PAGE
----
You can also run queries against the SQL service within a workflow. You can use this to run aggregate queries for basic scheduled reports, kick off SQL queries from Slack bots, and more.

In a workflow, there are two actions you can use to run SQL queries, both found under the Pipedream app:

  • Query SQL : returns a formatted set of results you can pass to other steps
  • Get CSV for a SQL query execution : given the execution ID of a SQL query (returned from the Query SQL action), return a formatted CSV. This action can be helpful for formatting the results of a query to send to other systems.
SQL actions

This workflow (opens new window) shows an example of how to send the results of a query to Google Sheets, for example.

The same limits governing SQL queries made in the UI apply to workflows. Additionally, to support longer queries, you may need to extend the default execution timeout in your workflow's settings.

# Triggering workflows on scheduled SQL queries

Just like you can trigger workflows on HTTP requests or cron jobs, you can trigger a workflow from the results of a scheduled SQL query using the Scheduled SQL Source (opens new window).

For example, you can schedule a query to run once a day, emitting the results to one or more workflows to send the results to Slack, S3, and more.

Read the docs on this source here (opens new window).

# Query Limits

  • Queries are currently limited to a runtime of 60 seconds.
  • You cannot issue a query that returns over 1GB of data.

# Limitations on Pipedream SQL table names

Table names have just a few limitations:

  • They can contain alphanumeric characters.
  • Additionally, the only allowed special character is the underscore (_), but
  • You cannot begin a table name with an underscore.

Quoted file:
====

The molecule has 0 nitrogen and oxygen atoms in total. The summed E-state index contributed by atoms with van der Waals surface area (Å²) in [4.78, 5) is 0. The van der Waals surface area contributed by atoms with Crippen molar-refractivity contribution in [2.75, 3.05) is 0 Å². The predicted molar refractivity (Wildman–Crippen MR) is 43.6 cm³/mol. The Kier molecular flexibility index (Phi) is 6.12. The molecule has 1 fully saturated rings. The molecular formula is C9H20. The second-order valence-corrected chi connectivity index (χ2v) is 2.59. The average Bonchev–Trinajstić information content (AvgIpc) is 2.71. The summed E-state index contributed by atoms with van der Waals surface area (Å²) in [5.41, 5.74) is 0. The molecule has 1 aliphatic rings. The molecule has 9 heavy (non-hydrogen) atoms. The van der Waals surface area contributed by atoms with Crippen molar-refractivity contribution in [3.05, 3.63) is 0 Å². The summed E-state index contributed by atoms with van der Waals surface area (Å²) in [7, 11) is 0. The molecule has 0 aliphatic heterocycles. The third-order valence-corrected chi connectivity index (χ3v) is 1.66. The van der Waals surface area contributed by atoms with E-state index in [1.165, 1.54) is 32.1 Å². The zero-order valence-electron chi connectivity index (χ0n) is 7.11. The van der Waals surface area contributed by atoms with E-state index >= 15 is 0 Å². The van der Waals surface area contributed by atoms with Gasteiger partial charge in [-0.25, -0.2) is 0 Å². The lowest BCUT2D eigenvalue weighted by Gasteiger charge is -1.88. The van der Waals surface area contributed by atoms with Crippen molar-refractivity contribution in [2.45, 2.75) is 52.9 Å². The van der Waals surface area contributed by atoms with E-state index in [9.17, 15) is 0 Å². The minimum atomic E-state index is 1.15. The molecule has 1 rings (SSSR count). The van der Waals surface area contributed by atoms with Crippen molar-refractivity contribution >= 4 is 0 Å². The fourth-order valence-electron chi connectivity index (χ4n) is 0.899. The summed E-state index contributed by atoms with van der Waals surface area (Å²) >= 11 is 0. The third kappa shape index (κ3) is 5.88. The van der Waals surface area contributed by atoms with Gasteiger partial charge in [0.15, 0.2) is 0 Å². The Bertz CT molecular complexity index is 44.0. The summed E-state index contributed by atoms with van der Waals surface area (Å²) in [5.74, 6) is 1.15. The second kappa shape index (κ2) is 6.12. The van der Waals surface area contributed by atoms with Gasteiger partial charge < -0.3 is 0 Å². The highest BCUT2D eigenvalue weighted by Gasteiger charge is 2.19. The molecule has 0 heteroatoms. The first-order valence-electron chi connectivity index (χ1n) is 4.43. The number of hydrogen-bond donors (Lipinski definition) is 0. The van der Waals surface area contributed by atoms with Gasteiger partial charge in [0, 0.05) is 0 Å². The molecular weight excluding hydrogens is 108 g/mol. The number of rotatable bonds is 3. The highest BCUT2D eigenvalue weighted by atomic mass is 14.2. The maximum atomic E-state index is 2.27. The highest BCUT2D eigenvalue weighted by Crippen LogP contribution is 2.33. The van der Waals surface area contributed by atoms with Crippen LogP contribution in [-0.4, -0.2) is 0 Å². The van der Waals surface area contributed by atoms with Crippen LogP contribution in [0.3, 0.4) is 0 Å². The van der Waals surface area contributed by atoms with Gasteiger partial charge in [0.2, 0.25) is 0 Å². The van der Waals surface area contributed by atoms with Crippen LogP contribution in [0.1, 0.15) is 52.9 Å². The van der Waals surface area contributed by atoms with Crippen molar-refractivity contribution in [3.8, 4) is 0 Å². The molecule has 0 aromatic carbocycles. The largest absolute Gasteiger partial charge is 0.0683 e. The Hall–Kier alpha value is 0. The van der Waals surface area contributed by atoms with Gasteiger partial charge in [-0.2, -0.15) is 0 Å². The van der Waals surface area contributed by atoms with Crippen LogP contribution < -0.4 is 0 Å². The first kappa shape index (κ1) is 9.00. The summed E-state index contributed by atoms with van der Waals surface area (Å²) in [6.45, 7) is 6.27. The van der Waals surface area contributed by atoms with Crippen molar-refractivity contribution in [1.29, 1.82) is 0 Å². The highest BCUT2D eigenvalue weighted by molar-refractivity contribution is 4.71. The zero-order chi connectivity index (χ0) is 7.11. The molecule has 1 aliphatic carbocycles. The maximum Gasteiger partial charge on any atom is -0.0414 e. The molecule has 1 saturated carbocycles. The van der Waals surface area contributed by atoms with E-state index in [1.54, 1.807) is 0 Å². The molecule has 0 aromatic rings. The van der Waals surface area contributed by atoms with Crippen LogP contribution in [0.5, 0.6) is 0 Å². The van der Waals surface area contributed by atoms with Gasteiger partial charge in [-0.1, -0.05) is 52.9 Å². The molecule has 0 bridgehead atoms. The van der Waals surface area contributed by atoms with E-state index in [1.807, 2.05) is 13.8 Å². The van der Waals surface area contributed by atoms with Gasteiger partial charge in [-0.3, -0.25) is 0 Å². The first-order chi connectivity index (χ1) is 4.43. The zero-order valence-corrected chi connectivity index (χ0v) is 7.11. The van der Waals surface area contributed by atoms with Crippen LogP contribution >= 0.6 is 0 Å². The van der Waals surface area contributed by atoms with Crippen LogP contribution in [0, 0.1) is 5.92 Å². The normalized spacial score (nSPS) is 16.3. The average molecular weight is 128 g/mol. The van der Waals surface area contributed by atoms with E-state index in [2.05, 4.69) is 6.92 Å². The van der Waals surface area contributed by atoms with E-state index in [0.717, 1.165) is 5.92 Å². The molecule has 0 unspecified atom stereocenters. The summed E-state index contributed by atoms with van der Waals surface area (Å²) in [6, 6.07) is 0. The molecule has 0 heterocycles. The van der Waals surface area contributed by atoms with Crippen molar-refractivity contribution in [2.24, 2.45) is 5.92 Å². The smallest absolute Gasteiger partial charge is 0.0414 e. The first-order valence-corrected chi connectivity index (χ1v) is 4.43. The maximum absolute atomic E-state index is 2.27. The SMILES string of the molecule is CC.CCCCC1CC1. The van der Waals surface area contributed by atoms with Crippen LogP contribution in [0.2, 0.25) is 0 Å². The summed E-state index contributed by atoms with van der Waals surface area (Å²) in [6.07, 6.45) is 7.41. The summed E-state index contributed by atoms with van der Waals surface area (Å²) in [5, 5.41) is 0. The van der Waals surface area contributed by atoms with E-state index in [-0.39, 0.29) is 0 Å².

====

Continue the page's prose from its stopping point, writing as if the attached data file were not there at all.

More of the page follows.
Some examples:

  • my_table is OK, but my-table is not (hyphen not allowed)
  • my_table_123 is OK, but my_table@# is not (no other special characters besides underscore).
  • table is OK, but _table is not (no leading underscore).

If you've chosen a table name that doesn't match these rules, we'll show an error message in the UI:

Invalid table name

If you want to test potential table names against a regular expression (opens new window), this pattern captures the same logic as above:


# How we handle non-JSON data sent to SQL Destinations

The SQL Service expects JavaScript objects as payloads. If you send a string, a CSV row, or another type of data as the payload, you may see unexpected issues when querying your data via SQL. If you do, please reach out to our Support team (opens new window) and we can help you troubleshoot.

Often, though, we'll just ignore the record when you issue queries. If you see empty rows in your result set, that's often an indication of a record we couldn't query using the schema defined for this table.

Technically these empty rows contain NULL values for every field. So you can exclude these records by including a filter on your query like:


# Still have questions?

Please reach out (opens new window) if this doc didn't answer your question. We're happy to help!